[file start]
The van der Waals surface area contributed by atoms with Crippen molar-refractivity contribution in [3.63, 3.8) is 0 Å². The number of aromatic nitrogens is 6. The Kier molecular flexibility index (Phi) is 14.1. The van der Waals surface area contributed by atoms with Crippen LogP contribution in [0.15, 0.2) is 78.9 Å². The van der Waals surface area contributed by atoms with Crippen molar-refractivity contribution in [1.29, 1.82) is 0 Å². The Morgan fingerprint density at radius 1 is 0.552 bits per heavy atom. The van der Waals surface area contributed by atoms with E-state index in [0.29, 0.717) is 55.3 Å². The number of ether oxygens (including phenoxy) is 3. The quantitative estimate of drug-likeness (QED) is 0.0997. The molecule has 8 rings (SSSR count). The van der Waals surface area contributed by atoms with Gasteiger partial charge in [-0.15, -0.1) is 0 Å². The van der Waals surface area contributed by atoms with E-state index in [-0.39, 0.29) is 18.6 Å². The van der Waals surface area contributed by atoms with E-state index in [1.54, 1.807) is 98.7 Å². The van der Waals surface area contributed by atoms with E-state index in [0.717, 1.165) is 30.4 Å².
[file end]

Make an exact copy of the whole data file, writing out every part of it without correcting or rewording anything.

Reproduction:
The van der Waals surface area contributed by atoms with Crippen molar-refractivity contribution in [3.63, 3.8) is 0 Å². The number of aromatic nitrogens is 6. The Kier molecular flexibility index (Phi) is 14.1. The van der Waals surface area contributed by atoms with Crippen LogP contribution in [0.15, 0.2) is 78.9 Å². The van der Waals surface area contributed by atoms with Crippen molar-refractivity contribution in [1.29, 1.82) is 0 Å². The Morgan fingerprint density at radius 1 is 0.552 bits per heavy atom. The van der Waals surface area contributed by atoms with E-state index in [0.29, 0.717) is 55.3 Å². The number of ether oxygens (including phenoxy) is 3. The quantitative estimate of drug-likeness (QED) is 0.0997. The molecule has 8 rings (SSSR count). The van der Waals surface area contributed by atoms with Gasteiger partial charge in [-0.15, -0.1) is 0 Å². The van der Waals surface area contributed by atoms with E-state index in [-0.39, 0.29) is 18.6 Å². The van der Waals surface area contributed by atoms with E-state index in [1.54, 1.807) is 98.7 Å². The van der Waals surface area contributed by atoms with E-state index in [0.717, 1.165) is 30.4 Å².